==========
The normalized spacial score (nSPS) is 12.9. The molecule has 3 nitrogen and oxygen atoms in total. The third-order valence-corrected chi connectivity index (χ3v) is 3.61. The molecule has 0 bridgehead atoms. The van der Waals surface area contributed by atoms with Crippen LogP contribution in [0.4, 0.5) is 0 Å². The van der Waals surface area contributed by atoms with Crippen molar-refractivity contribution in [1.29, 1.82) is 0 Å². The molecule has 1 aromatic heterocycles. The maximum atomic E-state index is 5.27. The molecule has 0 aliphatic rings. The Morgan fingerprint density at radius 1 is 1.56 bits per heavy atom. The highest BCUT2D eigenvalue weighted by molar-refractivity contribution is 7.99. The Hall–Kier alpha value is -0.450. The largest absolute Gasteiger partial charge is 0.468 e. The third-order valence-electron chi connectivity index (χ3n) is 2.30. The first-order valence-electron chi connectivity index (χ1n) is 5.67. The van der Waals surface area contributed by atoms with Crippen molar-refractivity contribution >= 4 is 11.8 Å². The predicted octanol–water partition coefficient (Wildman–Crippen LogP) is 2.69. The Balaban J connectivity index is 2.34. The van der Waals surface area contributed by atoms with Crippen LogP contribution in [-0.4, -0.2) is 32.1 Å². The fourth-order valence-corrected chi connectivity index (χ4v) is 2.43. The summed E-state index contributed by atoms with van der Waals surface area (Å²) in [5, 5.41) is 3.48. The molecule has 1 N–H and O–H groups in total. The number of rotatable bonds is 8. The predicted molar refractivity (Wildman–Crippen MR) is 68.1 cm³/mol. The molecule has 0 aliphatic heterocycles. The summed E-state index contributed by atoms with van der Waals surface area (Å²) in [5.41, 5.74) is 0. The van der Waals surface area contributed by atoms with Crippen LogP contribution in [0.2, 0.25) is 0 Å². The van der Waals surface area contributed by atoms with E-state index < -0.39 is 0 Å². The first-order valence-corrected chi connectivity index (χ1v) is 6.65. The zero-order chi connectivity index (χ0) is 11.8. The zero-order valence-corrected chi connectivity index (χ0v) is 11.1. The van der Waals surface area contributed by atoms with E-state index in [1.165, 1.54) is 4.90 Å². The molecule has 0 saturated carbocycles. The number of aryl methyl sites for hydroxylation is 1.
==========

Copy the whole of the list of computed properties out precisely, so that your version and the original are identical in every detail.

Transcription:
The normalized spacial score (nSPS) is 12.9. The molecule has 3 nitrogen and oxygen atoms in total. The third-order valence-corrected chi connectivity index (χ3v) is 3.61. The molecule has 0 bridgehead atoms. The van der Waals surface area contributed by atoms with Crippen LogP contribution in [0.4, 0.5) is 0 Å². The van der Waals surface area contributed by atoms with Crippen molar-refractivity contribution in [1.29, 1.82) is 0 Å². The molecule has 1 aromatic heterocycles. The maximum atomic E-state index is 5.27. The molecule has 0 aliphatic rings. The Morgan fingerprint density at radius 1 is 1.56 bits per heavy atom. The highest BCUT2D eigenvalue weighted by molar-refractivity contribution is 7.99. The Hall–Kier alpha value is -0.450. The largest absolute Gasteiger partial charge is 0.468 e. The third-order valence-electron chi connectivity index (χ3n) is 2.30. The first-order valence-electron chi connectivity index (χ1n) is 5.67. The van der Waals surface area contributed by atoms with Crippen molar-refractivity contribution >= 4 is 11.8 Å². The predicted octanol–water partition coefficient (Wildman–Crippen LogP) is 2.69. The Balaban J connectivity index is 2.34. The van der Waals surface area contributed by atoms with Crippen LogP contribution in [-0.4, -0.2) is 32.1 Å². The fourth-order valence-corrected chi connectivity index (χ4v) is 2.43. The summed E-state index contributed by atoms with van der Waals surface area (Å²) in [5, 5.41) is 3.48. The molecule has 1 N–H and O–H groups in total. The number of rotatable bonds is 8. The predicted molar refractivity (Wildman–Crippen MR) is 68.1 cm³/mol. The molecule has 0 aliphatic heterocycles. The summed E-state index contributed by atoms with van der Waals surface area (Å²) in [5.41, 5.74) is 0. The van der Waals surface area contributed by atoms with Crippen LogP contribution in [0.2, 0.25) is 0 Å². The van der Waals surface area contributed by atoms with E-state index < -0.39 is 0 Å². The first-order valence-corrected chi connectivity index (χ1v) is 6.65. The zero-order chi connectivity index (χ0) is 11.8. The zero-order valence-corrected chi connectivity index (χ0v) is 11.1. The van der Waals surface area contributed by atoms with E-state index in [1.165, 1.54) is 4.90 Å². The molecule has 0 saturated carbocycles. The number of aryl methyl sites for hydroxylation is 1.